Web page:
The first war court session of the year got off to a rocky start Monday with the alleged 9/11 plotters accusing the guard force of sexual harassment by conducting “groin searches” instead of using scanners.
“We be under sexual harassment today for search in being here,” Khalid Sheik Mohammed announced in broken English in court. The judge, Army Col. James Pohl, was asking the accused mastermind of the Sept. 11, 2001, attacks whether he understood he could voluntarily waive attendance for the rest of this seven-day court session of pretrial hearings.
One by one, the other four alleged plotters echoed Mohammed’s complaints. Alleged plot deputy Ramzi bin al Shibh called it a “sexual harassment search,” and alleged co-conspirator Mustafa al Hawsawi announced he wanted to leave the court immediately, voluntarily. Pohl recessed so guards could remove from the court the Saudi, who suffered rectal damage under CIA custody, along with the pillow he sits on during hearings.
Case prosecutor Bob Swann told the judge that the prison had chosen that day to implement an approved Standard Operating Procedure that permits physical groin searches; the military had in the past used metal detectors and other electronic devices to see whether Camp 7’s high-value detainees had something hidden in their genital areas.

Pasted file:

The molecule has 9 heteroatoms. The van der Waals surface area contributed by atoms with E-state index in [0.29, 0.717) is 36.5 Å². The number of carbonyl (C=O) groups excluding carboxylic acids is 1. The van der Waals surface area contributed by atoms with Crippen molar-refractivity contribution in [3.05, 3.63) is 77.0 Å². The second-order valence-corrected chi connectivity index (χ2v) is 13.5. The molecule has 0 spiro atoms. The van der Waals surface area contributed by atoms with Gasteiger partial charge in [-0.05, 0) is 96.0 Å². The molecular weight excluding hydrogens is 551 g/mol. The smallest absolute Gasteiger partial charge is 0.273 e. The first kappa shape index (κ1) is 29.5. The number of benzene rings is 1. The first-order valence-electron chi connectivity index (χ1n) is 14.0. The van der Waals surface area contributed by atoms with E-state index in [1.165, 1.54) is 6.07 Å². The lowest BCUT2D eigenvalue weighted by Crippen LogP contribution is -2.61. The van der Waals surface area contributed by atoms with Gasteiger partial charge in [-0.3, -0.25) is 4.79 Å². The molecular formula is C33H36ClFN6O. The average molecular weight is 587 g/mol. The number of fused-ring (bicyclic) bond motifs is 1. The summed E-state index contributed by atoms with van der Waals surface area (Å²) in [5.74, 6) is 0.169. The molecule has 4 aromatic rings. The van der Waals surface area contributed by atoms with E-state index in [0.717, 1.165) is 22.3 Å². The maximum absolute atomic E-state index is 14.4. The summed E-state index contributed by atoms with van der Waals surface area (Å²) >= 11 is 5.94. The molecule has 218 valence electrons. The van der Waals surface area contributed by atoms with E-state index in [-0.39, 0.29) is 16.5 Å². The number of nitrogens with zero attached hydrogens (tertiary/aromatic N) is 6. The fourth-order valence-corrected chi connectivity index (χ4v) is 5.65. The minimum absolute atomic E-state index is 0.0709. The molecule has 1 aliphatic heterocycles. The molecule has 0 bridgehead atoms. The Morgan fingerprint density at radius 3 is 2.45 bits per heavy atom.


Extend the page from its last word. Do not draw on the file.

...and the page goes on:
Pohl ordered the prison to bring a witness to explain the change in practice, perhaps as early as Wednesday. Left unclear was whether the testimony would be heard in open court.
The five men are accused of directing or helping the 19 hijackers who crashed four commercial airliners in New York, at the Pentagon and in a Pennsylvania field on Sept. 11, 2001, killing 2,976 people. They were arraigned in May 2012 and the court has been hold periodic pretrial hearings ever since.
The episode was but one of several changes at the war court in the first hearing of the new year, with new faces among the soldiers handling some security arrangements. Mohammed’s defense attorney, David Nevin, said that he was confronted by guards wanting to search his privileged material, and instead locked the backpack he routinely brought to court for years in his car at Camp Justice. He told Pohl that, without his materials, he was under “restrictions in my ability to practice law.”
Pohl ordered the guards to permit Nevin to bring his material to court without a search.
Guantánamo’s former CIA captives, held in a secret lockup called Camp 7, have access to certain free satellite news networks, for example Russia’s RT and Iran’s Press TV channels, and would therefore be well aware of the ongoing sexual harassment controversy in the United States.
But the groin search issue is not new. At times, it has been litigated in federal court among the general population prisoners, with low-value captives complaining through their lawyers that the physical handling of their genitals was a violation of their Muslim faith.
In 2013, a federal judge prohibited the practice, but then a higher court granted the prison permission to conduct the searches. Different commanders have wielded the power differently, with most using wands and other electronic devices to check the captives’ genital areas.